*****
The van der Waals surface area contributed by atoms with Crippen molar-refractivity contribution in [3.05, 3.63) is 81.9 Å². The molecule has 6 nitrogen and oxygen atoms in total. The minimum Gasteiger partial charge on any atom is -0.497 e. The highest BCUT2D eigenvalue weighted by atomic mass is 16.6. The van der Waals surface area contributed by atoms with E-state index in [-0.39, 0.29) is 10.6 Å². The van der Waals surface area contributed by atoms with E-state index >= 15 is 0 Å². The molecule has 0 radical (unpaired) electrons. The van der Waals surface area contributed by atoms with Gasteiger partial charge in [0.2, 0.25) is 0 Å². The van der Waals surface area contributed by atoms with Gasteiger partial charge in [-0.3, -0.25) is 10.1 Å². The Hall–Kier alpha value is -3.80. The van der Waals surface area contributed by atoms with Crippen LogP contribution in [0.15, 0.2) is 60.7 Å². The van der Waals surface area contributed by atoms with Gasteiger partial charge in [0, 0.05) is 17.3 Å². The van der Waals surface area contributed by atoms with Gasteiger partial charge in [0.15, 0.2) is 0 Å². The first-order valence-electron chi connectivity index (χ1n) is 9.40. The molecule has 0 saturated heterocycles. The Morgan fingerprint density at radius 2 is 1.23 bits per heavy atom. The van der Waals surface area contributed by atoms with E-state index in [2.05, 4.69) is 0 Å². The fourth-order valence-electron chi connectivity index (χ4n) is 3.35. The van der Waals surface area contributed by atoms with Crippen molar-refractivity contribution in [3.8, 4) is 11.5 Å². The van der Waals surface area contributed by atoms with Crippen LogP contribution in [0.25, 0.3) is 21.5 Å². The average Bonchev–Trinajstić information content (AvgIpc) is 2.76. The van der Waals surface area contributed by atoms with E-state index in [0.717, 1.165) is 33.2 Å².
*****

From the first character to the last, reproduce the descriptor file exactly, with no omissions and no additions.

The van der Waals surface area contributed by atoms with Crippen molar-refractivity contribution in [3.05, 3.63) is 81.9 Å². The molecule has 6 nitrogen and oxygen atoms in total. The minimum Gasteiger partial charge on any atom is -0.497 e. The highest BCUT2D eigenvalue weighted by atomic mass is 16.6. The van der Waals surface area contributed by atoms with E-state index in [-0.39, 0.29) is 10.6 Å². The van der Waals surface area contributed by atoms with E-state index >= 15 is 0 Å². The molecule has 0 radical (unpaired) electrons. The van der Waals surface area contributed by atoms with Gasteiger partial charge in [0.2, 0.25) is 0 Å². The van der Waals surface area contributed by atoms with Gasteiger partial charge in [-0.3, -0.25) is 10.1 Å². The Hall–Kier alpha value is -3.80. The van der Waals surface area contributed by atoms with Crippen LogP contribution in [0.15, 0.2) is 60.7 Å². The van der Waals surface area contributed by atoms with Gasteiger partial charge in [0, 0.05) is 17.3 Å². The van der Waals surface area contributed by atoms with Gasteiger partial charge in [0.15, 0.2) is 0 Å². The first-order valence-electron chi connectivity index (χ1n) is 9.40. The molecule has 0 saturated heterocycles. The Morgan fingerprint density at radius 2 is 1.23 bits per heavy atom. The van der Waals surface area contributed by atoms with E-state index in [2.05, 4.69) is 0 Å². The fourth-order valence-electron chi connectivity index (χ4n) is 3.35. The van der Waals surface area contributed by atoms with Crippen molar-refractivity contribution in [3.8, 4) is 11.5 Å². The van der Waals surface area contributed by atoms with Crippen LogP contribution in [0.25, 0.3) is 21.5 Å². The average Bonchev–Trinajstić information content (AvgIpc) is 2.76. The van der Waals surface area contributed by atoms with E-state index in [0.717, 1.165) is 33.2 Å².